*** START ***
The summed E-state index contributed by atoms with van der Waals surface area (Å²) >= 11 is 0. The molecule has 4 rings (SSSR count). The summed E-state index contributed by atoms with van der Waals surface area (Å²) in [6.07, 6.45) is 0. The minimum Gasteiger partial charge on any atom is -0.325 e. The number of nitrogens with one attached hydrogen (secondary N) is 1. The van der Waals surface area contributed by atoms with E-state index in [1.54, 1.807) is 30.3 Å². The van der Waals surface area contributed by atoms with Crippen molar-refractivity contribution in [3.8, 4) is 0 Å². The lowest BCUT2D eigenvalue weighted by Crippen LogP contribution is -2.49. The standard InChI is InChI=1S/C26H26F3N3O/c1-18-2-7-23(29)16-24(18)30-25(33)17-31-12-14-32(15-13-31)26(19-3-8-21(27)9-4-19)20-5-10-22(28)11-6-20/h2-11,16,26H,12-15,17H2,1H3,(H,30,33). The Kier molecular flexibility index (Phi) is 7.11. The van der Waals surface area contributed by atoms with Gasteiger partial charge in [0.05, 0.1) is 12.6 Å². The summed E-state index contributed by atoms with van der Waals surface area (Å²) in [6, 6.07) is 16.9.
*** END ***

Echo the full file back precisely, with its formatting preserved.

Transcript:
The summed E-state index contributed by atoms with van der Waals surface area (Å²) >= 11 is 0. The molecule has 4 rings (SSSR count). The summed E-state index contributed by atoms with van der Waals surface area (Å²) in [6.07, 6.45) is 0. The minimum Gasteiger partial charge on any atom is -0.325 e. The number of nitrogens with one attached hydrogen (secondary N) is 1. The van der Waals surface area contributed by atoms with E-state index in [1.54, 1.807) is 30.3 Å². The van der Waals surface area contributed by atoms with Crippen molar-refractivity contribution in [3.8, 4) is 0 Å². The lowest BCUT2D eigenvalue weighted by Crippen LogP contribution is -2.49. The standard InChI is InChI=1S/C26H26F3N3O/c1-18-2-7-23(29)16-24(18)30-25(33)17-31-12-14-32(15-13-31)26(19-3-8-21(27)9-4-19)20-5-10-22(28)11-6-20/h2-11,16,26H,12-15,17H2,1H3,(H,30,33). The Kier molecular flexibility index (Phi) is 7.11. The van der Waals surface area contributed by atoms with Gasteiger partial charge in [0.05, 0.1) is 12.6 Å². The summed E-state index contributed by atoms with van der Waals surface area (Å²) in [6, 6.07) is 16.9.